University employment gave me opportunities for secondments: I wrote two novels while working at Central Michigan University; a very productive time among friendly colleagues who appreciated my work. A further semester of writing took place, courtesy of the University of Liverpool, on the Isle of Man. In both Michigan and the Isle of Man I recaptured some of the adventure and freedom of Papa Stour. However, I have found that on the whole the lower the conventional status of a job, the more conducive it is to writing (and often the more worthwhile). Those who employed me as home help or gardener were generally a pleasure to work for. Alone, I could immerse myself in physical work, and my mind could roam freely.
It is kind of people to ask what I’m writing these days. If the question makes me impatient it’s not their fault. My most recent novel, The Gathering Night was published in 2009. If Canongate are holding their breath waiting for the next one, they’ve not said so recently. I have decided not to join the circus, and my life is outside the public domain.
I still do events when the request interests me. I like meeting readers in an informal setting (such as the Dark Mountain Festival, right, or at Durhamhill events in Galloway, below). I like taking workshops and residential courses occasionally because I’m interested in how and what other people write. It pleases me to think there is a community of writers, and certainly none of us could write what we do if there were not other writers who had gone before us, and who are around us now.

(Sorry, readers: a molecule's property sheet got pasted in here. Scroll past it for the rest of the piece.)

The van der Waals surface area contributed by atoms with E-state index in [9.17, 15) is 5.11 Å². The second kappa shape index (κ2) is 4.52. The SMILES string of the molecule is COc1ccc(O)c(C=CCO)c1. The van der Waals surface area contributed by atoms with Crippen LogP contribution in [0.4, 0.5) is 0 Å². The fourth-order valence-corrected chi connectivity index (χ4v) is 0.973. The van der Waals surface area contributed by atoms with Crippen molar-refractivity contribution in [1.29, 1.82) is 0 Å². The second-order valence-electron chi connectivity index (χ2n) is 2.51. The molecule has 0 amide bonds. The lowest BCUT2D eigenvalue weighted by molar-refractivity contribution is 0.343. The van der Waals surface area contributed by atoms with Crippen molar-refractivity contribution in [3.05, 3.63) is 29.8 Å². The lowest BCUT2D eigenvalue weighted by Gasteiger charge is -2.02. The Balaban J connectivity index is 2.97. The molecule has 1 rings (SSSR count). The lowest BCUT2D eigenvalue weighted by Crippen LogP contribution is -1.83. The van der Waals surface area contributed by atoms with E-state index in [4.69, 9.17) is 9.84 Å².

I didn’t expect to continue a line of work in mentoring and taking workshops. I had the strange experience of planning to write a novel, and then realising it wasn’t right, I wasn’t going to do it. Shortly afterwards a younger Scottish writer asked me to be her mentor. Her subject was the very topic that I had abandoned. It seemed as if I’d known I had an interest here, but hadn’t yet realised what it was. My new role feels just right. If I can assist anyone to find their voice, whether for published work or for their own satisfaction and empowerment, that seems to me worthwhile.